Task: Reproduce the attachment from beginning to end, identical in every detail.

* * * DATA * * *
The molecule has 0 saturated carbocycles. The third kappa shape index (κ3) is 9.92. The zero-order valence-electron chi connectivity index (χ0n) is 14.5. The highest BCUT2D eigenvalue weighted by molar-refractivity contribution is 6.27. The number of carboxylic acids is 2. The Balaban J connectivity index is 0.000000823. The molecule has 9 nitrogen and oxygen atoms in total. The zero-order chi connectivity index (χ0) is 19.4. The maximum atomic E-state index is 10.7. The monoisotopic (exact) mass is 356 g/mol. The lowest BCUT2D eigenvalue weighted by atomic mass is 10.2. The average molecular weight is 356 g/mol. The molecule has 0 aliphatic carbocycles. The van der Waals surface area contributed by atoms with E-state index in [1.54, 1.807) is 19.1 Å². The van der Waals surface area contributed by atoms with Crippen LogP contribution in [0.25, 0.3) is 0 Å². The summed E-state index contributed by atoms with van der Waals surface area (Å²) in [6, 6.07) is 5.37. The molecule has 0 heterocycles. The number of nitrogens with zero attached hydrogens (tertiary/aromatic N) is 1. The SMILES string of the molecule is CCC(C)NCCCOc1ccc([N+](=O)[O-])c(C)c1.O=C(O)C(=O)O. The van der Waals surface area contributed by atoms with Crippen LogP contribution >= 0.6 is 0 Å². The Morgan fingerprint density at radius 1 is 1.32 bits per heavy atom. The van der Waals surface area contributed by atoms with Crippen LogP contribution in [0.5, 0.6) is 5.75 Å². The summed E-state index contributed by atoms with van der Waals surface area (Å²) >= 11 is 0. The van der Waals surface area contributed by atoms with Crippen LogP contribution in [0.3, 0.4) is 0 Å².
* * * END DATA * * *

The molecule has 0 saturated carbocycles. The third kappa shape index (κ3) is 9.92. The zero-order valence-electron chi connectivity index (χ0n) is 14.5. The highest BCUT2D eigenvalue weighted by molar-refractivity contribution is 6.27. The number of carboxylic acids is 2. The Balaban J connectivity index is 0.000000823. The molecule has 9 nitrogen and oxygen atoms in total. The zero-order chi connectivity index (χ0) is 19.4. The maximum atomic E-state index is 10.7. The monoisotopic (exact) mass is 356 g/mol. The lowest BCUT2D eigenvalue weighted by atomic mass is 10.2. The average molecular weight is 356 g/mol. The molecule has 0 aliphatic carbocycles. The van der Waals surface area contributed by atoms with E-state index in [1.54, 1.807) is 19.1 Å². The van der Waals surface area contributed by atoms with Crippen LogP contribution in [0.25, 0.3) is 0 Å². The summed E-state index contributed by atoms with van der Waals surface area (Å²) in [6, 6.07) is 5.37. The molecule has 0 heterocycles. The number of nitrogens with zero attached hydrogens (tertiary/aromatic N) is 1. The SMILES string of the molecule is CCC(C)NCCCOc1ccc([N+](=O)[O-])c(C)c1.O=C(O)C(=O)O. The van der Waals surface area contributed by atoms with Crippen LogP contribution >= 0.6 is 0 Å². The Morgan fingerprint density at radius 1 is 1.32 bits per heavy atom. The van der Waals surface area contributed by atoms with Crippen LogP contribution in [0.5, 0.6) is 5.75 Å². The summed E-state index contributed by atoms with van der Waals surface area (Å²) >= 11 is 0. The van der Waals surface area contributed by atoms with Crippen LogP contribution in [0.3, 0.4) is 0 Å².